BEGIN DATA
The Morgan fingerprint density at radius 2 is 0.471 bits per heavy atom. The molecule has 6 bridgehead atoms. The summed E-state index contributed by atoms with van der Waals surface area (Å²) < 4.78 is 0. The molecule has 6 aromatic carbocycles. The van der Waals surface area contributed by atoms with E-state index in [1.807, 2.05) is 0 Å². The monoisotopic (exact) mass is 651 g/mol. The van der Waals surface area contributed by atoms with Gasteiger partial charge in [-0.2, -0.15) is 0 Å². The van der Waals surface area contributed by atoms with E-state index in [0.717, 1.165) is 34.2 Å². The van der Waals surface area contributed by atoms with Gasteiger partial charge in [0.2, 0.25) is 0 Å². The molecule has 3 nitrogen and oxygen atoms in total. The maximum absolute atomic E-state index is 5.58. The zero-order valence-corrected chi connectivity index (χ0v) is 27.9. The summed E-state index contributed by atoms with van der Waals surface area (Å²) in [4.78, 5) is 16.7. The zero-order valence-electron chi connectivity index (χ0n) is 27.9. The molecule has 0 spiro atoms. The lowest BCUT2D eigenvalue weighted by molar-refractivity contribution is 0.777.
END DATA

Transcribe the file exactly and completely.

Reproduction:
The Morgan fingerprint density at radius 2 is 0.471 bits per heavy atom. The molecule has 6 bridgehead atoms. The summed E-state index contributed by atoms with van der Waals surface area (Å²) < 4.78 is 0. The molecule has 6 aromatic carbocycles. The van der Waals surface area contributed by atoms with E-state index in [1.807, 2.05) is 0 Å². The monoisotopic (exact) mass is 651 g/mol. The van der Waals surface area contributed by atoms with Gasteiger partial charge in [-0.2, -0.15) is 0 Å². The van der Waals surface area contributed by atoms with E-state index in [0.717, 1.165) is 34.2 Å². The van der Waals surface area contributed by atoms with Gasteiger partial charge in [0.2, 0.25) is 0 Å². The molecule has 3 nitrogen and oxygen atoms in total. The maximum absolute atomic E-state index is 5.58. The zero-order valence-corrected chi connectivity index (χ0v) is 27.9. The summed E-state index contributed by atoms with van der Waals surface area (Å²) in [4.78, 5) is 16.7. The zero-order valence-electron chi connectivity index (χ0n) is 27.9. The molecule has 0 spiro atoms. The lowest BCUT2D eigenvalue weighted by molar-refractivity contribution is 0.777.